Getting Nanotechnology Right the First Time

Nanotechnology

JOHN BALBUS

RICHARD DENISON

KAREN FLORINI

SCOTT WALSH

Getting Nanotechnology Right the First Time

Government and industry should be working to identify and manage possible health and environmental risks before new products are widely used.

Nanotechnology—the design and manipulation of materials at the molecular and atomic scale—has great potential to deliver environmental as well as other benefits. The novel properties that emerge as materials reach the nanoscale (changes in surface chemistry, reactivity, electrical conductivity, and other properties) open the door to innovations in cleaner energy production, energy efficiency, water treatment, environmental remediation, and “lightweighting” of materials, among other applications, that provide direct environmental improvements.

At the same time, these novel properties may pose new risks to workers, consumers, the public, and the environment. The few data now available give cause for concern: Some nanomaterials appear to have the potential to damage skin, brain, and lung tissue, to be mobile or persistent in the environment, or to kill microorganisms (potentially including ones that constitute the base of the food web). This trickle of data only highlights how little is known about the environmental and health effects of engineered nanomaterials. (A bibliography of references and abstracts of risk-related research studies on nanomaterials is available at www.environmentaldefense.org/go/nano.)

As illustrated by the problems caused by asbestos, chlorofluorocarbons, DDT, leaded gasoline, PCBs, and numerous other substances, the fact that a product is useful does not ensure that it is benign to health or the environment. And if the danger becomes known after the product is widely used, the consequences can go beyond human suffering and environmental harm to include lengthy regulatory battles, costly cleanup efforts, expensive litigation quagmires, and painful public-relations debacles. So far, rapid development and commercial introduction of nanomaterials in varied applications are outpacing efforts to understand their implications, let alone ensure their safety. Fortunately, nanotechnology development and commercialization are still at an early stage, so it is not too late to begin managing this process wisely.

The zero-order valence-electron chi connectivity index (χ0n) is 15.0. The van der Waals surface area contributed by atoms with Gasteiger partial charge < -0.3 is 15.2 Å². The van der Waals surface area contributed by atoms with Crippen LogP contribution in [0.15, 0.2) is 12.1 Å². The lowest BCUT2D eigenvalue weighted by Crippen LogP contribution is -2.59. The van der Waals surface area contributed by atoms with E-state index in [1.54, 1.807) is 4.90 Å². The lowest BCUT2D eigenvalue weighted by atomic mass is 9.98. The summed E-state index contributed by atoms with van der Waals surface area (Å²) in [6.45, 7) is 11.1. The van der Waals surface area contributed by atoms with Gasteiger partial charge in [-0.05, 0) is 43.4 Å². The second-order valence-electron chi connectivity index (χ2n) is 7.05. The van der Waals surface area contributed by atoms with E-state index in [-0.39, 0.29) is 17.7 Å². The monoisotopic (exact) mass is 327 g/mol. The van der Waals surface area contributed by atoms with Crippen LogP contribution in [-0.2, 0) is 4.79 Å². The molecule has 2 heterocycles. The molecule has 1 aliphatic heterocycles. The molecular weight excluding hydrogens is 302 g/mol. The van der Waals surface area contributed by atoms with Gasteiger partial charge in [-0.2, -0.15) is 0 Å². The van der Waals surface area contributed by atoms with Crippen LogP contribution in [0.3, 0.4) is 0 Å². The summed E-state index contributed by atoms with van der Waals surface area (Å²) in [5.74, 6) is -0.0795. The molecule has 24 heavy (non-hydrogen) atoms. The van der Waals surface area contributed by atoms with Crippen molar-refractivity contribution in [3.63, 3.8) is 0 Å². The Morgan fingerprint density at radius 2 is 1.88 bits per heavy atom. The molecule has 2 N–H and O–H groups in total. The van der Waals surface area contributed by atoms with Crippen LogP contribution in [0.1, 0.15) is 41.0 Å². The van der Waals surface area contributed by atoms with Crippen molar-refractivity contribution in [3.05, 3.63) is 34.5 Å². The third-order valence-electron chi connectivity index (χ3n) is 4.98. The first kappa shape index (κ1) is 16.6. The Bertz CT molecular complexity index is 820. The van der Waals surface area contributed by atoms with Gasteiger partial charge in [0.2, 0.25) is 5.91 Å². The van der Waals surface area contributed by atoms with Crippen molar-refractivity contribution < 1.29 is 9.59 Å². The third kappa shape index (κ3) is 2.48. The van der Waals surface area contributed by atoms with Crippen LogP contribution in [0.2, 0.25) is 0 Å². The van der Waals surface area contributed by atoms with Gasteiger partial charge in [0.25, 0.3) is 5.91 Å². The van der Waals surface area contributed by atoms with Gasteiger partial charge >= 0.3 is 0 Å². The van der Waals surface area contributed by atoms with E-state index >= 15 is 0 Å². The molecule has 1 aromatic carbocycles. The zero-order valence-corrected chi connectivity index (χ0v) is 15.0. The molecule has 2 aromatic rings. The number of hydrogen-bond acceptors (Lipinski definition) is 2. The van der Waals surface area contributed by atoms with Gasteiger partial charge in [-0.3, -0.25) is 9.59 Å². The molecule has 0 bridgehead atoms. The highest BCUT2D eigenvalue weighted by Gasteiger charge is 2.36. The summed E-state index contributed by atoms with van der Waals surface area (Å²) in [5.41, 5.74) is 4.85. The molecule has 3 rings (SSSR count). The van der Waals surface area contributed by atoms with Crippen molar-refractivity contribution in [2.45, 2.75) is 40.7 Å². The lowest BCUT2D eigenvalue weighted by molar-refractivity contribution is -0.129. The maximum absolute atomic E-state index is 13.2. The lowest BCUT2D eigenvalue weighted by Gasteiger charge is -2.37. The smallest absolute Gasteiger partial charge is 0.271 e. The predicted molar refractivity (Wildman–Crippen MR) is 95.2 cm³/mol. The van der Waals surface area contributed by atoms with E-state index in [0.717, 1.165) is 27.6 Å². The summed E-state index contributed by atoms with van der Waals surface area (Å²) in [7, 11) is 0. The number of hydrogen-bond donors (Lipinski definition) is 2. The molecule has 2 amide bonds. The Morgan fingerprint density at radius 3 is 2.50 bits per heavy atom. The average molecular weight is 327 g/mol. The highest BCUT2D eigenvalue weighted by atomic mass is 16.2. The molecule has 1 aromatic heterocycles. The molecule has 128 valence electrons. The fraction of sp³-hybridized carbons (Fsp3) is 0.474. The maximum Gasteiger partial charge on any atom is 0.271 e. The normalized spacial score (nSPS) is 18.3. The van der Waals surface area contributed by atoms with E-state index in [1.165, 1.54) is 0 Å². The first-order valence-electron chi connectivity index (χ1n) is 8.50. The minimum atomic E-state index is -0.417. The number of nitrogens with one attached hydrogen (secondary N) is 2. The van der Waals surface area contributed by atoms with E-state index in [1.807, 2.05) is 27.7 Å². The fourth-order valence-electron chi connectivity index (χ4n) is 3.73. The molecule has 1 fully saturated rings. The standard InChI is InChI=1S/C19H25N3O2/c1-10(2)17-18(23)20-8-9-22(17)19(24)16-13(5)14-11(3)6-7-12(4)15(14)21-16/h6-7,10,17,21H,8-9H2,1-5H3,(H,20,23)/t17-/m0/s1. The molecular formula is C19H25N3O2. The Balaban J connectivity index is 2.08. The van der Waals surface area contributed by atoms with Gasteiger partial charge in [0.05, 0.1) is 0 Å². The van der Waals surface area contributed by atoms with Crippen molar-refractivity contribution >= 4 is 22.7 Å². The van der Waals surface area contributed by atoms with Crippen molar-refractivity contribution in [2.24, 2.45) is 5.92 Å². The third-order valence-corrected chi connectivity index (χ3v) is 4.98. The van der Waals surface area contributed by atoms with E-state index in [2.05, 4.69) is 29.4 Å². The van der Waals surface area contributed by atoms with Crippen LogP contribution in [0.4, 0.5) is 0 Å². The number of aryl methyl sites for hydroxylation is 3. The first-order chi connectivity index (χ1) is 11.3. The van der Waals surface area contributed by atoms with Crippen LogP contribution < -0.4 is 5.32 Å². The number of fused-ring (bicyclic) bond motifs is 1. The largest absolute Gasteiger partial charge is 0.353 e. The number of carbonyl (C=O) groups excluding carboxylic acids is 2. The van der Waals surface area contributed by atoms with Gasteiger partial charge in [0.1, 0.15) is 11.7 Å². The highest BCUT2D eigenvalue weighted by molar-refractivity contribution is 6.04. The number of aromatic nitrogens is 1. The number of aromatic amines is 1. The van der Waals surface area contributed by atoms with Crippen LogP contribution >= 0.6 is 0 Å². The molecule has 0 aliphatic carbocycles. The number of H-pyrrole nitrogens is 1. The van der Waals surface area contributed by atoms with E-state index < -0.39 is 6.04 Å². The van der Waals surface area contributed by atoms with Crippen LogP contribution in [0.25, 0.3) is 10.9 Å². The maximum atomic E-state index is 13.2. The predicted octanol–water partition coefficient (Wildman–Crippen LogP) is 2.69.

Nanotechnology offers an important opportunity to apply the lessons from prior mistakes by identifying risks up front, taking the necessary steps to address them, and meaningfully engaging stakeholders to help shape this technology’s trajectory. There is an opportunity to get nanotechnology right the first time.

Reason for concern

Nanoparticles can be naturally occurring or generated as byproducts of chemical reactions such as combustion. But attention now is focusing on the large number of engineered nanomaterials—fullerenes (also known as buckyballs), carbon nanotubes, quantum dots, and nanoscale metal oxides, among others— that are beginning to reach the market in growing quantities and in a wide variety of applications.